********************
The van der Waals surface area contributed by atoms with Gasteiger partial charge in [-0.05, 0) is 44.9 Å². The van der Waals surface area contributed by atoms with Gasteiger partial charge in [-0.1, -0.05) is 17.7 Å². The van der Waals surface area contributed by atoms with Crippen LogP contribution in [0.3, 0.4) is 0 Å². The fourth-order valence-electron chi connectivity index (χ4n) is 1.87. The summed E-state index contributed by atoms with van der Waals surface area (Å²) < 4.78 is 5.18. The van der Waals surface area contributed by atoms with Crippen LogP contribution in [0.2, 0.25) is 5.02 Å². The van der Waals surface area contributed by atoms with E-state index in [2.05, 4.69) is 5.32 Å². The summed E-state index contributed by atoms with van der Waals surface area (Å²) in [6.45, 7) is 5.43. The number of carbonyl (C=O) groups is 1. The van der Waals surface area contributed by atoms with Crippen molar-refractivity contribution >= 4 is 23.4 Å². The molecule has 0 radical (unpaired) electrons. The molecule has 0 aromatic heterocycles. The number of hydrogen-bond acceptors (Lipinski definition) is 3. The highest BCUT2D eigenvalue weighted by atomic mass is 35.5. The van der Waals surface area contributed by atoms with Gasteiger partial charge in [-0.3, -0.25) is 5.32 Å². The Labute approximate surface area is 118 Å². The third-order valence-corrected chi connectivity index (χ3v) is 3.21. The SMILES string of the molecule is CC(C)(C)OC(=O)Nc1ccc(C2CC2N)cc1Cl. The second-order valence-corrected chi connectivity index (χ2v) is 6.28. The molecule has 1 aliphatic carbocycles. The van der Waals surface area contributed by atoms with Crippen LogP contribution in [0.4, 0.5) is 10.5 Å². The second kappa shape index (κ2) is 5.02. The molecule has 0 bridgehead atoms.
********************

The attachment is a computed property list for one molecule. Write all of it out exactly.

The van der Waals surface area contributed by atoms with Gasteiger partial charge in [-0.05, 0) is 44.9 Å². The van der Waals surface area contributed by atoms with Gasteiger partial charge in [-0.1, -0.05) is 17.7 Å². The van der Waals surface area contributed by atoms with Crippen LogP contribution in [0.3, 0.4) is 0 Å². The fourth-order valence-electron chi connectivity index (χ4n) is 1.87. The summed E-state index contributed by atoms with van der Waals surface area (Å²) < 4.78 is 5.18. The van der Waals surface area contributed by atoms with Crippen LogP contribution in [0.2, 0.25) is 5.02 Å². The van der Waals surface area contributed by atoms with E-state index in [2.05, 4.69) is 5.32 Å². The summed E-state index contributed by atoms with van der Waals surface area (Å²) in [6.45, 7) is 5.43. The number of carbonyl (C=O) groups is 1. The van der Waals surface area contributed by atoms with Crippen molar-refractivity contribution >= 4 is 23.4 Å². The molecule has 0 radical (unpaired) electrons. The molecule has 0 aromatic heterocycles. The number of hydrogen-bond acceptors (Lipinski definition) is 3. The highest BCUT2D eigenvalue weighted by atomic mass is 35.5. The van der Waals surface area contributed by atoms with Gasteiger partial charge in [-0.3, -0.25) is 5.32 Å². The Labute approximate surface area is 118 Å². The third-order valence-corrected chi connectivity index (χ3v) is 3.21. The SMILES string of the molecule is CC(C)(C)OC(=O)Nc1ccc(C2CC2N)cc1Cl. The second-order valence-corrected chi connectivity index (χ2v) is 6.28. The molecule has 1 aliphatic carbocycles. The van der Waals surface area contributed by atoms with Crippen LogP contribution in [0.4, 0.5) is 10.5 Å². The second kappa shape index (κ2) is 5.02. The molecule has 0 bridgehead atoms.